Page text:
Once we looked online and figured out that it was a hurricane/tropical storm, it seemed to line up a little better. We wondered why the wind was howling so much? The storm knocked our power out for the entire day. It was fine though because it came on just after it became dark. Also we could still cook because our stove ran by using a portable propane tank. Our internet even worked for about half the day without the power because we were using our cellular hotspot.
We decided to do a wine and cheese pairing since we had just purchased the stuff at the store. Read all about it here. This one included something a little different because we’d be cooking the cheese. Well, just as we finished preparing the cheese, we discovered that the gas ran out. Luckily we could cook at Bruce’s (our neighbor and landlord) until we had a chance to get down to the minisuper.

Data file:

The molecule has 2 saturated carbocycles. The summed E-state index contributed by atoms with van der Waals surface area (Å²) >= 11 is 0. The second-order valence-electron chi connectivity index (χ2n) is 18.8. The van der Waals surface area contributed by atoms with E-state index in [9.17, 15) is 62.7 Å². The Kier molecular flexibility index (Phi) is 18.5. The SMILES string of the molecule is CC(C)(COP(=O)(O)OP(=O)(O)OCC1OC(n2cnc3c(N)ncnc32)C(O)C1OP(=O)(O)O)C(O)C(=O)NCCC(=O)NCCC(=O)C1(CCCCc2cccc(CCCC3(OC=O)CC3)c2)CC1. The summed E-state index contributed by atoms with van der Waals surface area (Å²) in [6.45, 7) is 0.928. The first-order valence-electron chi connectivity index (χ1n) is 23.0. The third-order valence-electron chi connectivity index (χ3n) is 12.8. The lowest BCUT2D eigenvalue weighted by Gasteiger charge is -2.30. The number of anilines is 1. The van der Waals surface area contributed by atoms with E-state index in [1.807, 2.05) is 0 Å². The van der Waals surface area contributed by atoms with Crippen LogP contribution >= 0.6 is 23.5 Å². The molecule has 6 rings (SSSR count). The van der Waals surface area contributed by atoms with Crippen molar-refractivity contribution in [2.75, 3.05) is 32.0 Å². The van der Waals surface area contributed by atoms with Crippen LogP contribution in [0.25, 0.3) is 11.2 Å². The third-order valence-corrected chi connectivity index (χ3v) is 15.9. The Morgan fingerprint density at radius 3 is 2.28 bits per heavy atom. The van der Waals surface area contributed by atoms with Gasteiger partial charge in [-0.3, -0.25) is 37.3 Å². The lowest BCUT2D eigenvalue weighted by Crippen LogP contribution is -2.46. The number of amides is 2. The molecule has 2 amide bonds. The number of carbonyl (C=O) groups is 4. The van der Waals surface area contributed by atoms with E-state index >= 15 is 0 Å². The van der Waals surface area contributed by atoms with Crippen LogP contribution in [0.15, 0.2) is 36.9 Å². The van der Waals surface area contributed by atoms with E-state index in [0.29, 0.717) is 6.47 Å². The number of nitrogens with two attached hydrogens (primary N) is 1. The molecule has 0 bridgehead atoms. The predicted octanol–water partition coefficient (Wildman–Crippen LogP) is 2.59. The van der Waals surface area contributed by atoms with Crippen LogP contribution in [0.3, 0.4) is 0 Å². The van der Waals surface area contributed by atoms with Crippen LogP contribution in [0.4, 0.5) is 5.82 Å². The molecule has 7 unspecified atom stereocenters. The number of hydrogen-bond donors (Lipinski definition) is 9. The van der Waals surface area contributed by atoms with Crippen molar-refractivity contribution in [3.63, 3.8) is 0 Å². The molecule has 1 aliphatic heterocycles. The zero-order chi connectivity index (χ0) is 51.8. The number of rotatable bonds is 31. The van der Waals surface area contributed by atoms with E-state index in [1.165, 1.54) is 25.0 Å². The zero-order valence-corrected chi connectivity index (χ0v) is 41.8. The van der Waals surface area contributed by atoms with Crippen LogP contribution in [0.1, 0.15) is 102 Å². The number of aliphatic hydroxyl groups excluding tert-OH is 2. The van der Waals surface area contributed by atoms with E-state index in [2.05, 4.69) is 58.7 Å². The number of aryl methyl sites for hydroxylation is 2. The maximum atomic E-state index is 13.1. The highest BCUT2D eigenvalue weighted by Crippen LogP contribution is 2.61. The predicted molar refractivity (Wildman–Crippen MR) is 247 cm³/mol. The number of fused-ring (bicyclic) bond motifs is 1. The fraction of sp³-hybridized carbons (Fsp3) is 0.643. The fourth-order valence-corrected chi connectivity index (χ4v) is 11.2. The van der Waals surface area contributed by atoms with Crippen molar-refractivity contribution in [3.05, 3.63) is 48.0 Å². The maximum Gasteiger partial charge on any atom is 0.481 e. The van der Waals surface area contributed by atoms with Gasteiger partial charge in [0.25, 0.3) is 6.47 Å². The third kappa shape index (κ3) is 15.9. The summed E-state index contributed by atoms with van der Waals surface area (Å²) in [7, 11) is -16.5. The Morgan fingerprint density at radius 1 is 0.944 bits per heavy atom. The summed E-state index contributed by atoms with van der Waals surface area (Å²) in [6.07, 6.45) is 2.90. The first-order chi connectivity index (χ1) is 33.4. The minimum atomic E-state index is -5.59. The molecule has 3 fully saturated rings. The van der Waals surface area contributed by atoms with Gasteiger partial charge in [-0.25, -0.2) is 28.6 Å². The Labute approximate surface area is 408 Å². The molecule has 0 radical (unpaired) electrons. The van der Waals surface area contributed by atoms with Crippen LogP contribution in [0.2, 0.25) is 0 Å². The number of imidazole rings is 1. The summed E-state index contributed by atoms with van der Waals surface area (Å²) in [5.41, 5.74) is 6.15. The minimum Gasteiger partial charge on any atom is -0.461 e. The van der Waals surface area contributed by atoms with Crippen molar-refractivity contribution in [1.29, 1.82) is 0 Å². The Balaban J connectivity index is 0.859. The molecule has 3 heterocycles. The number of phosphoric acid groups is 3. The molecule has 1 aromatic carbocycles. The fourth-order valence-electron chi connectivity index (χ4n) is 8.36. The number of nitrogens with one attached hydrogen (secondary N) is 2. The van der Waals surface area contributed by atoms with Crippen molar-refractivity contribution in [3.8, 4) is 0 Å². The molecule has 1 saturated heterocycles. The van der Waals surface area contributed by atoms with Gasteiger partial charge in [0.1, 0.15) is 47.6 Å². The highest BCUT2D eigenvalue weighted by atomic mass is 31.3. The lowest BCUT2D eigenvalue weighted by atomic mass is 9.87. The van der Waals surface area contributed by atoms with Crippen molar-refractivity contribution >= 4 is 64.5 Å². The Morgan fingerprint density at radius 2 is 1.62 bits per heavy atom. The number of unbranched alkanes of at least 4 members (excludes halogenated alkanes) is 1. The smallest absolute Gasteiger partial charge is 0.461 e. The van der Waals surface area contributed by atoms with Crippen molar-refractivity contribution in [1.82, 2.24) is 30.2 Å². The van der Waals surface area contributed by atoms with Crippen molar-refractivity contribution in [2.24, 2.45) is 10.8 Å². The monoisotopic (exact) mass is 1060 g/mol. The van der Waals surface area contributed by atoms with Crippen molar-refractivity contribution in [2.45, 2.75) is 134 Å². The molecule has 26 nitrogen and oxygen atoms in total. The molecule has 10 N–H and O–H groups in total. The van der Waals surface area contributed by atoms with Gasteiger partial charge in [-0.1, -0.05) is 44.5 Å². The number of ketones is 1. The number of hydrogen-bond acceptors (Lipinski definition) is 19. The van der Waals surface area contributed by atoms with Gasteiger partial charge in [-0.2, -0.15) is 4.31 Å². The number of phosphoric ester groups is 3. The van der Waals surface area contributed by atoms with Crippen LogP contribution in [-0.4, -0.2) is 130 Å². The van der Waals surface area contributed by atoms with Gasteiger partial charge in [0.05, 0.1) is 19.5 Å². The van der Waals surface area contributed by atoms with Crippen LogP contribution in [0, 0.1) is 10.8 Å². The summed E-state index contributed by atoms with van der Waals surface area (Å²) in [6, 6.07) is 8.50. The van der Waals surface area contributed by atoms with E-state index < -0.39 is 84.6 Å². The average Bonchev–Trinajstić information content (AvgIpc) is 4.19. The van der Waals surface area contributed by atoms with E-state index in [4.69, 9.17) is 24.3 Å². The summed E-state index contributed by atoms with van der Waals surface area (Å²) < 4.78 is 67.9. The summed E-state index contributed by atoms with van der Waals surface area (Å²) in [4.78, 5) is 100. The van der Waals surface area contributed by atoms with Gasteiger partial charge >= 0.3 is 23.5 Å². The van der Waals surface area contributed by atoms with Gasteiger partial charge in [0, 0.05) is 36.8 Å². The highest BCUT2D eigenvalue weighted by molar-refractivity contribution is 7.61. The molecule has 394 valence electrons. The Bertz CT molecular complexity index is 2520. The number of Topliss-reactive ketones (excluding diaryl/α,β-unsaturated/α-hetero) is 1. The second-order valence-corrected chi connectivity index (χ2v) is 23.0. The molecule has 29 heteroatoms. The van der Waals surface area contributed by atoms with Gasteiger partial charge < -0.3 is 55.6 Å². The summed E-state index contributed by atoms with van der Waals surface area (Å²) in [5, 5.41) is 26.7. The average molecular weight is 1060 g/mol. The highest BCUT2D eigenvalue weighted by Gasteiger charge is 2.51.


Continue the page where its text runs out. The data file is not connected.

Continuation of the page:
We figured all the chaos was over the next day but then we found out there were landslides all around and that the roads were not clear. Since the roads weren’t clear, gas for cars couldn’t be trucked in and therefore the busses stopped running. (Read more details about the storm here: https://reliefweb.int/report/costa-rica/costa-rica-emergency-response-tropical-storm-nate-crc171)
As it turns out Hurricane Nate was one of the worst hurricanes to ever hit Costa Rica. This was mainly due to the infrastructural repairs that totaled over $17.5 million. There were 12 landslides along the route between San Isidro and San Jose, the Cerro del Muerte, so no trucks nor busses nor anyone else could take that main route. There is another route by the South to travel from San Jose but there was a major bridge that washed out there too. We were pretty much stranded where we were but thankfully, we were all stocked up on food and supplies.